In a similar review, Ekelund and colleagues (2014) identified nine longitudinal studies on the association between sedentary time and adiposity. All used accelerometers to measure sedentary time. Of the nine studies, eight showed no association, and one showed an association but only at higher levels of adiposity. Additionally, the reviewers identified eight longitudinal
studies on the association between TV viewing time and adiposity. All relied on self-reported TV viewing time, but only one used a criterion (i.e., DXA) measure of adiposity. Of the eight, five showed a positive association, and three showed no association. Janz interpreted these results to mean that in general, sedentary time does not appear to be associated with adiposity, but a subset of sedentary time—probably TV viewing time—does appear to matter. Janz cautioned, though, that some of the findings related to TV viewing time could be a reflection of researchers having measured this component of sedentary time more than others.
Using a cross-sectional study design, Katzmarzyk and colleagues (2015) examined physical activity, sedentary time, and obesity in more than 6,000 children aged 9 to 11 years at 12 sites worldwide. The children wore accelerometers, and World Health Organization (WHO) BMI standards were used to determine obesity. The researchers found that across all 12 sites, all with very different economic statuses, according to Janz, the best predictor of lower obesity was MVPA, as opposed to either vigorous-intensity physical activity or sedentary behavior. Specifically, 55 minutes per day of MVPA was the best predictor of lower obesity. These results support what has been observed longitudinally, Janz remarked.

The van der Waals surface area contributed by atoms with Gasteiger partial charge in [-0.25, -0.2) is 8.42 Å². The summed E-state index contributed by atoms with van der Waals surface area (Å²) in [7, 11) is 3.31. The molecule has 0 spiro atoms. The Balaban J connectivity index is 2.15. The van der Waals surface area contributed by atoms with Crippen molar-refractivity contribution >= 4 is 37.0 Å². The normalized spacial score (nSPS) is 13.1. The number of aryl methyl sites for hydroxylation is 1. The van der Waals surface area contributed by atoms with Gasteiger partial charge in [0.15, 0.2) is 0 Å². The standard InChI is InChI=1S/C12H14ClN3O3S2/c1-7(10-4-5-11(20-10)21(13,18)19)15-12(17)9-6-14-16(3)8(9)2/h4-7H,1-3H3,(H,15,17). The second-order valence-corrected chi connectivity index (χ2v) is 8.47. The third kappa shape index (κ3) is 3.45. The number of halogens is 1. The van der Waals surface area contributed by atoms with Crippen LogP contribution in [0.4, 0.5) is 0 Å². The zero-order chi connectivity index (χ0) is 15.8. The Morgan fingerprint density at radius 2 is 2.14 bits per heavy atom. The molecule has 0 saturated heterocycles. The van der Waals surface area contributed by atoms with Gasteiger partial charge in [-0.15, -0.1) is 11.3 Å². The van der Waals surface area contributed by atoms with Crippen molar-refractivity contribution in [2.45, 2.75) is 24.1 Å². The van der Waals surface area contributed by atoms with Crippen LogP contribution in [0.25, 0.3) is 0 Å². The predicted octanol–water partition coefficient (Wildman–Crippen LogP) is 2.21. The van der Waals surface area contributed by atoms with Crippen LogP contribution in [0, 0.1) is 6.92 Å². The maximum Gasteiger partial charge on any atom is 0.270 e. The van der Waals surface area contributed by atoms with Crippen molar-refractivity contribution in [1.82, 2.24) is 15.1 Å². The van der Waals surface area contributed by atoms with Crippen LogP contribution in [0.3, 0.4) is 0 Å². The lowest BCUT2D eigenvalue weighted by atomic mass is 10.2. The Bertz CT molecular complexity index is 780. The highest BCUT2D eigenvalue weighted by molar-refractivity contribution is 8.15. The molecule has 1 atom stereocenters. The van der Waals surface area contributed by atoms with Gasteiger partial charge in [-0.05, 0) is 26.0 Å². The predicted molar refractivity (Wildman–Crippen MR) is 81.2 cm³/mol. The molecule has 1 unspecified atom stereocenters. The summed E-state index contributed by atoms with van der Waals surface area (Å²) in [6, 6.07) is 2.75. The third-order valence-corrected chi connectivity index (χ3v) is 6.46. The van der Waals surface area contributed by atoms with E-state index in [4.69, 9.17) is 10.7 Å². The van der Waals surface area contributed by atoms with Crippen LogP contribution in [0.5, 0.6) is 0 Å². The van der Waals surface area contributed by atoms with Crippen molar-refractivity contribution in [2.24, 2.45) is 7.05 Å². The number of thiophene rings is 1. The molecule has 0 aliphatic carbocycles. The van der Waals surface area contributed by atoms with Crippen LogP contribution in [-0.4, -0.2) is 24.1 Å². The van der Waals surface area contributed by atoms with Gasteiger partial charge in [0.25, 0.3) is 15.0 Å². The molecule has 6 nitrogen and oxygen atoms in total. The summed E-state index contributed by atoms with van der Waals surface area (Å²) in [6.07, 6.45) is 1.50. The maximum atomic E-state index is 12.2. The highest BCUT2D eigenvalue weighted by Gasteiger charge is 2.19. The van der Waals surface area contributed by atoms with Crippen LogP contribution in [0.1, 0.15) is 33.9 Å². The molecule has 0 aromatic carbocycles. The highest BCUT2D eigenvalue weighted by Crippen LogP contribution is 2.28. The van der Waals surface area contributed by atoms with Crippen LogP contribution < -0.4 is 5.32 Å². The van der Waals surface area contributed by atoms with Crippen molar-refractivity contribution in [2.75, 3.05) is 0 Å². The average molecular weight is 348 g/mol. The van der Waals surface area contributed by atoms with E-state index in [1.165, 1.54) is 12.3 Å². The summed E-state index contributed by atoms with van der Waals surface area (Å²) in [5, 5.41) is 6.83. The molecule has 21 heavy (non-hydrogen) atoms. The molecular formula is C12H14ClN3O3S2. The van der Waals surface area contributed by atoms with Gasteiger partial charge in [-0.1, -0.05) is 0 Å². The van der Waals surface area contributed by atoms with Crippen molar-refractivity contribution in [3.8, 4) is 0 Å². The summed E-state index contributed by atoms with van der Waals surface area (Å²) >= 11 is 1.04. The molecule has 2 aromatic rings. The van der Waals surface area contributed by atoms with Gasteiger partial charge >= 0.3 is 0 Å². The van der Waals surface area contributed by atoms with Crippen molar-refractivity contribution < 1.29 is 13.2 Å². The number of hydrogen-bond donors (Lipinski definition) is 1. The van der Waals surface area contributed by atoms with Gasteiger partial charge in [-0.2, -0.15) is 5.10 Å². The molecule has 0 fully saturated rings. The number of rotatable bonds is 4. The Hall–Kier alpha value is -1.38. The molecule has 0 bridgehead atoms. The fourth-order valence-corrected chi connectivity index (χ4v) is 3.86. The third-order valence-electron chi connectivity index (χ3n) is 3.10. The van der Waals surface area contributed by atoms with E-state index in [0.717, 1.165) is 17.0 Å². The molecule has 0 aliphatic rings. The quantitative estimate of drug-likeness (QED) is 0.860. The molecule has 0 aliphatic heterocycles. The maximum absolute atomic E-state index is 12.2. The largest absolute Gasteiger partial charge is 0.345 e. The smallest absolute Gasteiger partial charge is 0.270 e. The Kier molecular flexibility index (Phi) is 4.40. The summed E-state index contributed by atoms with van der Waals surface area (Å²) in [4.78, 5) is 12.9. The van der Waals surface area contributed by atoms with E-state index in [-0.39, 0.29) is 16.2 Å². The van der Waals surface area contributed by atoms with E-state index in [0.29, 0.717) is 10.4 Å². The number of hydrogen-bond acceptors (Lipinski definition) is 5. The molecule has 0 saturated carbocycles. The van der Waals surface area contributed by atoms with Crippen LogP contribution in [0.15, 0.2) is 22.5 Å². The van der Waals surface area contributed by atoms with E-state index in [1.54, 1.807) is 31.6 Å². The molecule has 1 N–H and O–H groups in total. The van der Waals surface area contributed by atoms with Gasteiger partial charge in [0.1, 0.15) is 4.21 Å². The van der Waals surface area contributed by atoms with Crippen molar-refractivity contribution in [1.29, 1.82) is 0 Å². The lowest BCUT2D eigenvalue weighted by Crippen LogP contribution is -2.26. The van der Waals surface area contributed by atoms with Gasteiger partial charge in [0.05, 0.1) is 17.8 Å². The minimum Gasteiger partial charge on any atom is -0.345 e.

Adiposity as an Explanatory Variable for Physical Activity
In addition to examining whether physical activity predicts adiposity, Janz has been curious about whether adiposity predicts physical activity. A bidirectional relationship, should it exist, may represent a positive feedback loop, she said. In the first such study of which she is aware that used accelerometers to measure physical activity, Metcalf and colleagues (2011) showed that MVPA at age 7 did not predict change in body fat between the ages of 7 and 10, but percent body fat at age 7 predicted decreases in MVPA between the ages of 7 and 10. Specifically, a 10 percent increase in adiposity at age 7 was associated with 4 fewer minutes per day of MVPA at age 10. Subsequently, three additional studies using accelerometers yielded the same conclusion—that adiposity is a good predictor of decreases in physical activity (Hjorth et al., 2014; Kwon et al., 2011; Richmond et al., 2014).
Developmental Trajectories for Physical Activity and Adiposity
Data from the Iowa Bone Development Study show that across time and for both boys and girls, MVPA decreases, although less so for boys. Using latent class group cluster modeling, Janz and colleagues found that children who were consistently active over time (i.e., engaged in 45 minutes per day of MVPA) were 60 percent less likely to end up obese at the age of 19 than children whose level of MVPA decreased as they aged. Specifi-